Another Dishonest Public Company Executive Uncovered by Barry Minkow

According to Barry Minkow, co-founder of the Fraud Discovery Institute, Terrell Herring, President and COO of inVentiv Health Inc. (NASDAQ: VTIV) “claims to have an MBA degree from Pacific Western University, a well known ‘diploma mill’ that ceased to exist by that name in 2007.” This “diploma” was cited in numerous SEC filngs by the company, including this May 5, 2009 proxy statement.

Not only does Herring have a diploma not even worth the paper it’s printed on, he may very well be violating a New Jersey law. Statute N.J.S.A 18A:3-15.2 explicitly states that any use of a diploma mill degree in the context of a business setting is illegal.”

inVentiv also seems to have violated SEC Regulation G in its disclosures, according to Sam Antar. Sam is a reformed criminal who now does forensic accounting work. On his blog, he states:

In its Q2 2009 press release, inVentiv violated SEC Regulation G by defining EBITDA as “operating income before depreciation and amortization.” SEC guidance specifically requires EBITDA to be measured as earnings (meaning net income and not operating income), before interest, taxes, depreciation, and amortization. However, inVentiv improperly used operating income, rather than net income as a starting point to compute EBITDA, and failed to exclude interest and taxes from its non-compliant EBITDA financial measure.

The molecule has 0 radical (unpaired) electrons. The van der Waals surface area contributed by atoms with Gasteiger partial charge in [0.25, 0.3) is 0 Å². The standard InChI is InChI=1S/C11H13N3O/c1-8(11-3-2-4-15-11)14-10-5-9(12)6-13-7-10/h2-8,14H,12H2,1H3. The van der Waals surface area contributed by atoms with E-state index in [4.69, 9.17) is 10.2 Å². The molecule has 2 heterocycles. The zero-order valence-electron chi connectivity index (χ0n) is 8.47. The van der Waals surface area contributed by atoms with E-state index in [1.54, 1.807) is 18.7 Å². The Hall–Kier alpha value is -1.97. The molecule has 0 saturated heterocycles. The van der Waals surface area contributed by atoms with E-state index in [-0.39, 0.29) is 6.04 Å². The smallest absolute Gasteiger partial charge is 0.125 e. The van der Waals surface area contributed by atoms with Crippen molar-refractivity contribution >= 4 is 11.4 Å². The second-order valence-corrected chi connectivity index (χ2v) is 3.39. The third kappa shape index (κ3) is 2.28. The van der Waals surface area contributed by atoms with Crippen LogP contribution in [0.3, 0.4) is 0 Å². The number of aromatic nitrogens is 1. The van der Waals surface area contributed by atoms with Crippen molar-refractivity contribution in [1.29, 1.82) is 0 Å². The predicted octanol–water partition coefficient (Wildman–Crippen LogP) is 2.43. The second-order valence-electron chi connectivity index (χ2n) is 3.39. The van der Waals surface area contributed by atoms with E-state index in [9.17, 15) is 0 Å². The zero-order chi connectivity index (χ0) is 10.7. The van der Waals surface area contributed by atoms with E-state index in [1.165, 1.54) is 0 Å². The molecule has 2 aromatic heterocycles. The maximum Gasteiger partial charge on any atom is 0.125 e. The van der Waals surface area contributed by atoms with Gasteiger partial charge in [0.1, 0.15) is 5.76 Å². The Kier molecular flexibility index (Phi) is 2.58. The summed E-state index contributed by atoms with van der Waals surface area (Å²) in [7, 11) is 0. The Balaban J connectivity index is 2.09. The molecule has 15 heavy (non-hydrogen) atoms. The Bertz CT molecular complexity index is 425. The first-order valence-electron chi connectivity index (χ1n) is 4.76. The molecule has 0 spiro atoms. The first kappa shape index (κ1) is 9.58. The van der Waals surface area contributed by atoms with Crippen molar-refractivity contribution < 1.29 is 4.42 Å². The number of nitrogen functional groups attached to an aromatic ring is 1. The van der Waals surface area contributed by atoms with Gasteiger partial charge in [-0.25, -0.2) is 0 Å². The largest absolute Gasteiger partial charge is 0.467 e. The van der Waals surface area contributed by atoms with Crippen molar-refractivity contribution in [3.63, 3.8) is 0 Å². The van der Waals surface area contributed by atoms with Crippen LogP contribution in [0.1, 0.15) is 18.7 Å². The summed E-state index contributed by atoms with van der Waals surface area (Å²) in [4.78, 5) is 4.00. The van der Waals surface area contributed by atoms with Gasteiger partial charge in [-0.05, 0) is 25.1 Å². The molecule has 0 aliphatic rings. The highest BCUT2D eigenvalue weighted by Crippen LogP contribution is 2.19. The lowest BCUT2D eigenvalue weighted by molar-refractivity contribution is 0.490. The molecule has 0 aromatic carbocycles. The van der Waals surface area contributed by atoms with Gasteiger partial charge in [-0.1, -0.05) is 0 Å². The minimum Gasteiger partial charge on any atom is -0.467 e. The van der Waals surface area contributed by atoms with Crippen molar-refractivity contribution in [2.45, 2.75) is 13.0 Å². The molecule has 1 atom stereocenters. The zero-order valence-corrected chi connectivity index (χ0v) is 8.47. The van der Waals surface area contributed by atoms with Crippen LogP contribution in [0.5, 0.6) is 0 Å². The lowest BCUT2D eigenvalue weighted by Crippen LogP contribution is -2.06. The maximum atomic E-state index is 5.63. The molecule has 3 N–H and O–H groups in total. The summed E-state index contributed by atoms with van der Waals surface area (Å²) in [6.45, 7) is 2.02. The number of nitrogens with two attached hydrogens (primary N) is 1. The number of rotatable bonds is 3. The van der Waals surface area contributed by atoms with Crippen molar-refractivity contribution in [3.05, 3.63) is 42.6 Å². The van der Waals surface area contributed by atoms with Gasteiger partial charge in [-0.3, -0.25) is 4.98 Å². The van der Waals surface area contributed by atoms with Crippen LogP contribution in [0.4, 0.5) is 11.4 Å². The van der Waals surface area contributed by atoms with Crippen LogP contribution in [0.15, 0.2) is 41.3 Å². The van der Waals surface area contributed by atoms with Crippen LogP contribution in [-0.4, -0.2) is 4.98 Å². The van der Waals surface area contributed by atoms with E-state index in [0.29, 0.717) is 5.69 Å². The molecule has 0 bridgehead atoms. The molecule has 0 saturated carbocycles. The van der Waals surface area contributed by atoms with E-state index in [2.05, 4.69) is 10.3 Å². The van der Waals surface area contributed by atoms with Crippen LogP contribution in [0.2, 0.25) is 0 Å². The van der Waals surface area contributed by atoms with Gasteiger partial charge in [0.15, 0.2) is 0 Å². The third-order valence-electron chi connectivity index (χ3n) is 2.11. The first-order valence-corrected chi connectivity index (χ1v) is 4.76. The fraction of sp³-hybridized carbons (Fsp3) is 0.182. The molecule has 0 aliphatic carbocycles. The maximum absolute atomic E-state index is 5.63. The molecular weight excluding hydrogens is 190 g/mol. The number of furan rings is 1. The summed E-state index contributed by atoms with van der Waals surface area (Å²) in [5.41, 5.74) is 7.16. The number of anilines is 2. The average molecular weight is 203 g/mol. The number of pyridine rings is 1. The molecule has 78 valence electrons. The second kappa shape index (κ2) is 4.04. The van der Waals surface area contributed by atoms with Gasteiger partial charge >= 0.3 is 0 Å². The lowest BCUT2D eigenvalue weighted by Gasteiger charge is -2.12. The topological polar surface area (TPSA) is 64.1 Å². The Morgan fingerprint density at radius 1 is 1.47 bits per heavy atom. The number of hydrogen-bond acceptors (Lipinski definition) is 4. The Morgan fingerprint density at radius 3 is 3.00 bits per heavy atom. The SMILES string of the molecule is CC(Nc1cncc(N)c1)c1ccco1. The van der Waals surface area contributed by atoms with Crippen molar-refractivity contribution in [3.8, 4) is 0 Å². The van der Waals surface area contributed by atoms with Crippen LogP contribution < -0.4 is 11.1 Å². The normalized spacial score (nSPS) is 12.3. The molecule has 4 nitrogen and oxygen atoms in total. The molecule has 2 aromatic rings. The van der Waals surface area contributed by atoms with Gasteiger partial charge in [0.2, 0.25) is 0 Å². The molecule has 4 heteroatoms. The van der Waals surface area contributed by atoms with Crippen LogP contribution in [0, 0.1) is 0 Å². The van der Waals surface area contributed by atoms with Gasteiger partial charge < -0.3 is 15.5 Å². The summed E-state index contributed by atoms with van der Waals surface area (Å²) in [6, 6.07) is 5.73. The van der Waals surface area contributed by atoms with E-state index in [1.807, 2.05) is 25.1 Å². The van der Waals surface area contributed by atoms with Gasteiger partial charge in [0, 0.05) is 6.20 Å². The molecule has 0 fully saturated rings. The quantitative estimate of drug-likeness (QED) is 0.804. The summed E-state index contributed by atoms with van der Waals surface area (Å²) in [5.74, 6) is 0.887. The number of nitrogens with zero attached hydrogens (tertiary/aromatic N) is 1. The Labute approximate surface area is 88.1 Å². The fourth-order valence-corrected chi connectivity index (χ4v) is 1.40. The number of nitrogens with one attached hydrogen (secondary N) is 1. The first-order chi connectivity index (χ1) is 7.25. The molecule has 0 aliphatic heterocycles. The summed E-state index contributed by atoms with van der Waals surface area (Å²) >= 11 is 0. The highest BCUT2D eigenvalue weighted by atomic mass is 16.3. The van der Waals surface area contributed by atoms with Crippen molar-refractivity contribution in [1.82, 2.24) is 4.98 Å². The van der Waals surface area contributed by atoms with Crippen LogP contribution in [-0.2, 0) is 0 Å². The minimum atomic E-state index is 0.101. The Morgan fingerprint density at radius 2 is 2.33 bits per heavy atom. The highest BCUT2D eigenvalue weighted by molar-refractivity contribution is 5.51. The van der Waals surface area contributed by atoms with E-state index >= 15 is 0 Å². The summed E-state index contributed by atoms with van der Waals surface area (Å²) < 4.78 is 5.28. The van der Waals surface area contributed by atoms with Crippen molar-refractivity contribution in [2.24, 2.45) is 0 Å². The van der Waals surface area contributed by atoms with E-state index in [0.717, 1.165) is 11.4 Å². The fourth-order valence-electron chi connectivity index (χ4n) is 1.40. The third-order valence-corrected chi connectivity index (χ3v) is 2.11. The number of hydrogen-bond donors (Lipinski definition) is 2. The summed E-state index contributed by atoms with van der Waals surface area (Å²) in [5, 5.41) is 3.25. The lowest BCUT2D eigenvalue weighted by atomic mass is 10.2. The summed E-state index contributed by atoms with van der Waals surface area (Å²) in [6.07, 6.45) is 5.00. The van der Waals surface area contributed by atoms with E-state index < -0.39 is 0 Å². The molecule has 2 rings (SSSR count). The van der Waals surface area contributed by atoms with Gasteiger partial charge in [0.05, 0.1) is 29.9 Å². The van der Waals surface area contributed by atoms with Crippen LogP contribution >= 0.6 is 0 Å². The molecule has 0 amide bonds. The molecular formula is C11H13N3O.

Are either of these items a big deal? It depends on your perspective. Some may consider phony credentials touted by an upper-level executive of a public company to be relatively minor, especially if the executive is otherwise competent. However, I think this issue points to the credibility of management overall, and where there’s smoke, there may be fire. If they’re being dishonest about their credentials, what else might they be less-than-honest about?

As for the violation of Regulation G… Again some might see this as a fairly minor matter. Instances like this seem like a clear attempt to make a company’s numbers look better than they are. Why not just use the financial measure as it is meant to be used? Why calculate that item in a way that inflates the result? It’s a case of manipulation of numbers and leads me to question what other things are being reported in a less-than-honest fashion.

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